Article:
A conversation with geographer Fiona Wilmot.
In April I met up with Fiona Wilmot, a longtime friend and collaborator of EcoViva and the Mangrove Association. She presented a paper at the American Association of Geographers conference in San Francisco in the panel Addressing the Interior in Socio-ecological Systems: Affective Transformation and Intentional Acts of Biophysical Rehabilitation.
Her presentation was on women’s participation in mangrove conservation. She drew on her experiences and observations from the Bay of Jiquilisco and the Bajo Lempa of El Salvador and conversations with a Dr. Jurgenne Primavera, a marine scientist from the Philippines who has been active in mangrove conservation efforts.
KA: In a nutshell, can you summarize the key takeaways from your presentation?
FW: I wanted to highlight the role of women in mangrove conservation efforts in the Bajo Lempa and Bay of Jiquilisco in El Salvador and on the island Panay in the Philippines, and explore three perspectives on mangrove rehabilitation by women: The Lived, The Thought and The Felt. Through the perspective of “the lived” I sought to tell the stories of the campesina women who worked alongside the men of the community on Ecological Mangrove Restoration (EMR) projects. Through the “thought” I wanted to discuss attitudes and ideas about the mangroves, and through the experience of the “felt” I wanted to evoke the emotional response to the feeling of being in the mangrove forest.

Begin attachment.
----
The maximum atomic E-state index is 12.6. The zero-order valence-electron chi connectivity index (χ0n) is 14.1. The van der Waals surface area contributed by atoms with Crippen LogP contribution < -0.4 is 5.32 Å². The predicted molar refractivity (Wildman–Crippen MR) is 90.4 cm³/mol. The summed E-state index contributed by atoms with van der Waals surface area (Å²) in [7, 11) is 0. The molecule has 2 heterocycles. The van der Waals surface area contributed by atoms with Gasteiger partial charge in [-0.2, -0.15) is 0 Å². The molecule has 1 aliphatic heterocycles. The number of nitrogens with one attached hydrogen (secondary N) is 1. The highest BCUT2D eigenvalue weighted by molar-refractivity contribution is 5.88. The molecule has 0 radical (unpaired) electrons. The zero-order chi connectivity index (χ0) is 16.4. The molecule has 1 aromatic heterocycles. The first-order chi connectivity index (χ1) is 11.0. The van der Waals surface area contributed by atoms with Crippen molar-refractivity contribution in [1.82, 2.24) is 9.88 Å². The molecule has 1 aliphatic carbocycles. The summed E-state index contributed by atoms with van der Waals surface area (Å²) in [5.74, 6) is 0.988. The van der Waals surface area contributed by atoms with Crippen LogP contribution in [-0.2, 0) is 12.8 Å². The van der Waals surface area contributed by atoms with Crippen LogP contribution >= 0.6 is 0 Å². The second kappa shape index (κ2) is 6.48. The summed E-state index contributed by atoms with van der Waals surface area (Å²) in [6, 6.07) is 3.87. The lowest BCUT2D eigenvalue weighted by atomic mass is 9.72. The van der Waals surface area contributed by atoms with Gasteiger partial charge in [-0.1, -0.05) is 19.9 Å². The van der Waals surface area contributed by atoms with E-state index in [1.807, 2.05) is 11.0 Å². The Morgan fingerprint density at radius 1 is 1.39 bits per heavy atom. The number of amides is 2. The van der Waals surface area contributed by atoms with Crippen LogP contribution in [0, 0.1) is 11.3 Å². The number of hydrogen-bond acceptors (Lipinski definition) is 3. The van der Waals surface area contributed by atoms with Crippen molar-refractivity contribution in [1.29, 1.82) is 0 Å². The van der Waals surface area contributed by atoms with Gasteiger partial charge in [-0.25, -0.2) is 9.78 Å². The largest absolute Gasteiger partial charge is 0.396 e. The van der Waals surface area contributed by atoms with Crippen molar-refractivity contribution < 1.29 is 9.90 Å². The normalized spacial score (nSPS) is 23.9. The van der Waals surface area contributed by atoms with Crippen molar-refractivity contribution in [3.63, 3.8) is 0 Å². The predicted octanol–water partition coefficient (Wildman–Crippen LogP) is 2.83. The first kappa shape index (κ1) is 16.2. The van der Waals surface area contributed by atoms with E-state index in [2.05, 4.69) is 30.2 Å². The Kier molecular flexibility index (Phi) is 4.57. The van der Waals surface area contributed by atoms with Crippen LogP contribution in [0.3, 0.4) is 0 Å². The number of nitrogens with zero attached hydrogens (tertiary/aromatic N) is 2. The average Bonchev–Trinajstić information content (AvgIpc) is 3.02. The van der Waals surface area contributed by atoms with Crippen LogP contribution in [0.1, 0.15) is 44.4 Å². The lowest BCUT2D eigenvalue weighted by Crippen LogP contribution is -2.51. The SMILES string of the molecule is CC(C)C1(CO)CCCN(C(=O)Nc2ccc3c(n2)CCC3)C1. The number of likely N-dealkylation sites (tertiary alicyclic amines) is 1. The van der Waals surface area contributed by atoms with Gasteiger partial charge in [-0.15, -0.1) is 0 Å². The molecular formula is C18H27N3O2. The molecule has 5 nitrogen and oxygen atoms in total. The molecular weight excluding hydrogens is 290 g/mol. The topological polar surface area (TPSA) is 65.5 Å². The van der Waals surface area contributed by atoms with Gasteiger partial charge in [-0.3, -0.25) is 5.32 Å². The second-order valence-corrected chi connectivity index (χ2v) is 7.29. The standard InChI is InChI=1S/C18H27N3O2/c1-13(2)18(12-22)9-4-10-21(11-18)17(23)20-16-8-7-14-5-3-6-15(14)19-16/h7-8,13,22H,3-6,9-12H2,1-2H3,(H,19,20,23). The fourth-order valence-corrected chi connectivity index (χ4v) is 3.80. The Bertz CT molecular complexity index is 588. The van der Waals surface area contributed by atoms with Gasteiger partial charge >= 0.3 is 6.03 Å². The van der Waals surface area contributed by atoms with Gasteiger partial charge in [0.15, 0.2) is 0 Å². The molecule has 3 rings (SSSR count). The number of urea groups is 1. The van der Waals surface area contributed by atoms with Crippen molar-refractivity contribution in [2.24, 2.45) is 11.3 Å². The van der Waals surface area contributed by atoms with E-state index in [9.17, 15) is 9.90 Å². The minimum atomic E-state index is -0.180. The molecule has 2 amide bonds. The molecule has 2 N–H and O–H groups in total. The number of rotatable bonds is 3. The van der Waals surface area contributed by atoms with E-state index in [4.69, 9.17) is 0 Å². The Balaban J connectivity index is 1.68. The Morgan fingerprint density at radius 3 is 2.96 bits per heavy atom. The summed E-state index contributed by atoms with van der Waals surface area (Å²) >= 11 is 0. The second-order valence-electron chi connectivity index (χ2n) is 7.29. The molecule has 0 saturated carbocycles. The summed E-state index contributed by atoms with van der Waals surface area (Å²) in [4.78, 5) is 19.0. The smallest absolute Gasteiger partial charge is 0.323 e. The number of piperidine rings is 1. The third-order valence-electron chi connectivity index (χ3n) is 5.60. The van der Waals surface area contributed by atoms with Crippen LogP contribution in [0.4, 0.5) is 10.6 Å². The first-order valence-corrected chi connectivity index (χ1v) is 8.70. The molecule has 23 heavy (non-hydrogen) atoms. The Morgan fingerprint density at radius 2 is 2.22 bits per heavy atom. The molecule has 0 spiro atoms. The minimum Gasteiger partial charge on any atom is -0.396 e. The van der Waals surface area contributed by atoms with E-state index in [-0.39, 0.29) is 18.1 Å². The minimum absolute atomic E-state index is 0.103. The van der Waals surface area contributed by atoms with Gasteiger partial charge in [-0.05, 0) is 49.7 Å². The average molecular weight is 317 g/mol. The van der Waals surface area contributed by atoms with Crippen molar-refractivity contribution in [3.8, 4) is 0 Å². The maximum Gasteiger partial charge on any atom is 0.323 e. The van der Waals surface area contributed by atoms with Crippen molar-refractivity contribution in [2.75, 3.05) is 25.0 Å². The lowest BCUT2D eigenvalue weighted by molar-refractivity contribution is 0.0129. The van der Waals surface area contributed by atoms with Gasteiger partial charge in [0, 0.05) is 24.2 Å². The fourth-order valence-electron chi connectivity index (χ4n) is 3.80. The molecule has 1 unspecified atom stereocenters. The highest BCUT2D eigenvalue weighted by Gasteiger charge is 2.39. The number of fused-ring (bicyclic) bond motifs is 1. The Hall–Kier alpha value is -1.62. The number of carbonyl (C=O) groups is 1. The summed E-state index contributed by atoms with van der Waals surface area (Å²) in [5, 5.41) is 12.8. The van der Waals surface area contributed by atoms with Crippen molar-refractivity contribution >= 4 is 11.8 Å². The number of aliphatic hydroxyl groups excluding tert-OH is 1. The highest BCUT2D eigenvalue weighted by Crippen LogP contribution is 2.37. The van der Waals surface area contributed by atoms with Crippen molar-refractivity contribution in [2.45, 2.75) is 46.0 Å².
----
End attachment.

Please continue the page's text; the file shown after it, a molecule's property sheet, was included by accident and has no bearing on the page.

KA: Let’s talk a little about women’s participation in restoration efforts in El Salvador.
FW: It’s actually rather unusual for women to participate in those efforts and El Salvador stands as a great example. Women in the EMR projects in El Salvador worked alongside the men, doing the same physically challenging work of clearing obstructed waterways to allow the fresh water to flow and blend with the salt water of the bay to get the salinity just right so that mangroves could flourish. So, the women did the same sort of work and were paid equally for their efforts.
Through the work the women developed a sense of “taking care of the environment” and of understanding that the act of caring for the mangroves was important in the context of fighting climate change.
KA: Why has EMR succeeded?
FW: When I was doing my fieldwork I spoke to a sociology student who I think said it best when I asked her the same question. She said, “it [EMR] involved the people. It made them aware and above all because it was a process more than reforestation. It was about how the mangroves function, […] the dynamic of the water, where does it come in, where does it go out, what kind of water it is.”
KA: Fiona, thanks again for all of the great work that you do and thanks for your support and collaboration with EcoViva and our partners.
Fiona Wilmot is a restoration geographer. Her research is informed by political ecology and she has conducted extensive research on community-based mangrove restoration initiatives in the Lower Lempa of El Salvador. She earned her Ph.D. at Texas A&M University and is the author of a chapter on environmental governance in El Salvador in The Carbon Fix, to be published by Routledge in August 2016.